It is nearing upon Thanksgiving as I write, though far later, I realize, as you read this. I mention it because it has me recalling the people for whom I am most grateful in these days. Two come particularly to mind.
The first is my mother. My father died young, when I was 4 years old, while my parents were awaiting the birth of their tenth child. With nine kids under age 14, and one on the way, Mom has spent the rest of her life, to this very day, seeing to the needs of her children, not often with a lot of money, but always with an abundance of love. For her I am grateful this day.
The other, whom many of you know, is Father James Lavin. He’s an institution on the St. Thomas campus, having lived in Ireland Hall until very recently. He actually lived in Ireland Hall for more than 50 years, having seen my father through this place before me.
When I was a junior in 1983 and living in Ireland Hall, the St. Thomas Liturgical Choir was preparing for its first trip to Ireland. At the time I knew who Father Lavin was, but I didn’t know him well, and I didn’t know that he had known my father.
Well, it turns out, that without my having to tell him, Father Lavin knew a good deal more about me and about the many sacrifices that my mother had made for us. On the night before our departure for Ireland, I found an envelope under my door. In it was a $20 bill and a note: "Jim, buy something for your mother while you’re in Ireland, and please pray for so and so (the woman who had given him the money) who asked me to give it to someone who may need it." Signed: "Father Lavin"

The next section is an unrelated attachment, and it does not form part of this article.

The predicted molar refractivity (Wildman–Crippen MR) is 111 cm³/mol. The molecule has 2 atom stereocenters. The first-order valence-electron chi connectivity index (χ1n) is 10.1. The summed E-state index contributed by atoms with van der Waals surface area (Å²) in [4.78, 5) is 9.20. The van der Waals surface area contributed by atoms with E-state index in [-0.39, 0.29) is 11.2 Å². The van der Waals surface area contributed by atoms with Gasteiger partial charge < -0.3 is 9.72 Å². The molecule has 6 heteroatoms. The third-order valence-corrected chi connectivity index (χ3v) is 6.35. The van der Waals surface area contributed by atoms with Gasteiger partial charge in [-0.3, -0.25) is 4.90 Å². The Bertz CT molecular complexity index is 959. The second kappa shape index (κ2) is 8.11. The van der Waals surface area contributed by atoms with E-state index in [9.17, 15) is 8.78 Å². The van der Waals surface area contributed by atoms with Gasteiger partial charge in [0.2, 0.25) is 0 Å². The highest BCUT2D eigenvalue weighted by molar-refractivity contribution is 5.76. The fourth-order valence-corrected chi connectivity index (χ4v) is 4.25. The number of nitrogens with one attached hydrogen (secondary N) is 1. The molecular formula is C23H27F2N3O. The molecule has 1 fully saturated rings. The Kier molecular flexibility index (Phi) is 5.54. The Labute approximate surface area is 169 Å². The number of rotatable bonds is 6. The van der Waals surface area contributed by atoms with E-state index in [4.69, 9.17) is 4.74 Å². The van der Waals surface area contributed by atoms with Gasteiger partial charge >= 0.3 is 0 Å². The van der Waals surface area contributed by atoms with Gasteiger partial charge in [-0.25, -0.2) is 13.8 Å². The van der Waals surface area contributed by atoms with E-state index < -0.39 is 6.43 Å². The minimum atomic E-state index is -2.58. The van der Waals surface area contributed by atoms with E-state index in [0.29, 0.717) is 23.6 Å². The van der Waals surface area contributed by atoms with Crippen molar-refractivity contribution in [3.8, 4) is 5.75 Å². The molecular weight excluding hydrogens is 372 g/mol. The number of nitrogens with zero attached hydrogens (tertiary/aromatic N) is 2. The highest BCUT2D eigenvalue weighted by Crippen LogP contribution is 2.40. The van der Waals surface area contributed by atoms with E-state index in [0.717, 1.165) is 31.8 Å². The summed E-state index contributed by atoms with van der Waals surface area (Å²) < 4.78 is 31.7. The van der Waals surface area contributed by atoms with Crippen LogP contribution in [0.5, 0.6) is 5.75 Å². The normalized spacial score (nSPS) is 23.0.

Well, I was stunned and a little bit embarrassed, but also delighted. I went to bed that night ever so grateful that Father Lavin could be so kind.
But that wasn’t all. When I woke up the next morning, I found another envelope under my door, with another $20 bill and a simple note that read, "Jim, I didn’t think that would be enough. Father Lavin." In my early morning daze, I grabbed the note and dashed off to meet up with the choir.
While in Ireland, I bought my Mom just about the only piece of Waterford Crystal that one could buy for $40. It was a simple crystal cross necklace that she wears to this day, on only the most special occasions.
It’s embarrassing to me now to say that I don’t remember thanking Father Lavin upon my return. I probably wrote him the obligatory note or thanked him when I saw him during "Lavinburgers" (peanut butter and jelly sandwiches) on fourth floor of Ireland on Sunday nights, but I don’t remember.
And so I am grateful for the opportunity that God has given me, these many years later, to live in the very same building with this man who has modeled so well for me the life I have chosen. I consider it a blessing to have been able to recount the story for him, and to tell him how much that gift has meant to my mother these many years later. I assured him that, for her, it’s worth a good deal more than the $40 that "we" spent on it.
In the end, I am grateful for the chance I have had to thank an 83-year-old priest for a kindness done 18 years ago for a young man who wasn’t then sensible enough to be grateful. I am grateful now, and he knows it.
These days have me taking stock of the many who have blessed me along the way, and thinking that perhaps it’s time for all of us to consider those people for whom we ought to be grateful in our lives. Whether it is to our parents, siblings, spouses, children, or our God, maybe it’s time to let them know just how grateful we are. Thanksgiving Day needn’t be the only day in the year that we recall and express our gratitude.
The Rev. Jim Lies, C.S.C., ’84, is a priest of the Congre-gation of the Holy Cross. He is pursuing a Ph.D. in educational psychology at the University of Minnesota and living in the Faculty Residence on the St. Thomas.